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Iranian ministers in plagiarism row

Nature investigation reveals duplications in papers by science and transport chiefs.


Kamran Daneshjou faces plagiarism questions. Credit: A. TAHERKENAREH/EPA/CORBIS

Two Iranian government ministers have co-authored peer-reviewed papers that duplicate substantial amounts of text from previously published articles, according to an investigation by Nature.

Three journals have already confirmed that they will retract papers co-authored by Iran's science and education minister Kamran Daneshjou, a professor in the school of mechanical engineering at the Iran University of Science & Technology (IUST) in Tehran. Before being appointed science minister in early September, Daneshjou was also head of the interior ministry office overseeing the disputed presidential elections in June that kept Mahmoud Ahmadinejad in power. A further publication by Iran's transport minister and his deputy has also been called into question.

In an online story last week (see Nature doi:10.1038/news.2009.945; 2009), Nature revealed that substantial sections of text in a 2009 paper in the journal Engineering with Computers1 by Daneshjou and IUST colleague Majid Shahravi were identical to a 2002 paper2 by South Korean scientists in the Journal of Physics D. New York-based Springer, which publishes Engineering with Computers, has told Nature that it will retract the paper. The work also duplicates smaller amounts of material from papers given by other researchers at conferences3,4,5,6, as well as a 2006 article7 in the International Journal of Impact Engineering.

Similar duplications also appear in other papers by the same co-authors in Springer's Journal of Mechanical Science and Technology (JMST)8, the Taiwanese Journal of Mechanics9 and the Iranian journal Mechanical & Aerospace Engineering Journal10 — the text of which is almost identical to that in their paper in Engineering with Computers1.

This is a bitter blow to Iranian academic society, it's a scandal. ,

Mark de Jongh, publishing editor of the JMST, says that the journal intends to retract the second Springer article8. "I conclude that the paper in question contains about 50% identical content as the formerly published article" in the Journal of Physics D2, he says.

The Journal of Mechanics intends to take similar action. "We have just finished the investigation of this serious case and the result showed that the paper by K. Daneshjou and M. Shahravi indeed plagiarized other works," says Yi-Chung Shu, executive editor of the journal and a researcher in mechanical engineering at the National Taiwan University in Taipei. "This paper will be definitely retracted."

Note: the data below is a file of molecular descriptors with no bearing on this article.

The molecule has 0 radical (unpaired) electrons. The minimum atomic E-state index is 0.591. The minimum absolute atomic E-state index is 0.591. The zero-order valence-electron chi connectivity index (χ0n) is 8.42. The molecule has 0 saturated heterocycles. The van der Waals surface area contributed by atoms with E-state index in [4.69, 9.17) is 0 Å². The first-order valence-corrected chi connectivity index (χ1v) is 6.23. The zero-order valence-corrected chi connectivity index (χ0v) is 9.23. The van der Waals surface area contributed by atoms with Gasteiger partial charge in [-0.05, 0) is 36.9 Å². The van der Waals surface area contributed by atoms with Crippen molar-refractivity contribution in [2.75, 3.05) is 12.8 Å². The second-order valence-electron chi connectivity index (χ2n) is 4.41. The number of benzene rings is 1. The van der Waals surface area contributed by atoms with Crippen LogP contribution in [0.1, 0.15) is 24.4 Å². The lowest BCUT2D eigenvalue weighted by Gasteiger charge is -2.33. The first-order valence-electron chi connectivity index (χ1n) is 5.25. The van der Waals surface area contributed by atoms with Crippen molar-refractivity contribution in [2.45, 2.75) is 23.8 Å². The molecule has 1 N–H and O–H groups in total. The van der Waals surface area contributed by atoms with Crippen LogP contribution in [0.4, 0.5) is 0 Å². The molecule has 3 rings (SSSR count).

Senior Iranian scientists have called for an inquiry into the affair, and an Iranian parliamentary commission is considering an investigation.

"This is a bitter blow to Iranian academic society, it's a scandal," says Ali Gorji, an Iranian neuroscientist based at the University of Münster in Germany.

Transport dispute

Nature's investigation has also revealed that a paper11 co-authored by Hamid Behbahani, Iran's minister of roads and transportation, also contains large amounts of text from earlier articles by other researchers. The paper was co-authored by Hassan Ziari, Behbahani's deputy minister, and president of the national rail company, the Islamic Republic of Iran Railways. Both authors hold positions at the IUST, while the third author, Mohammed Khabiri, was a PhD student at the time. Behbahani was also the supervisor of Ahmadinejad's PhD in transportation engineering and planning.

Much of the text and the results of their 2006 article11, in the journal Transport, is identical to sections from three earlier publications12,13,14.

"Two of my papers were copied-and-pasted by the plagiarizing paper," says Bin Jiang, a researcher at the University of Gävle in Sweden. "This is outrageous."

"The plagiarism is obvious," concurs Jiang's co-author, Christophe Claramunt, a scientist at the Naval Academy Research Institute in Brest, France. "We look forward to appropriate action from the editor of Transport."

Nature has attempted, without success, to contact each of the Iranian authors of all the disputed papers. However, two Iranian news websites have published a response attributed to Majid Shahravi (see and That statement refutes any plagiarism and defends the originality of the paper in Engineering with Computers1, based on the fact that it had passed peer review and had cited the 2002 Korean paper2.


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Butler, D. Iranian ministers in plagiarism row. Nature 461, 578–579 (2009).

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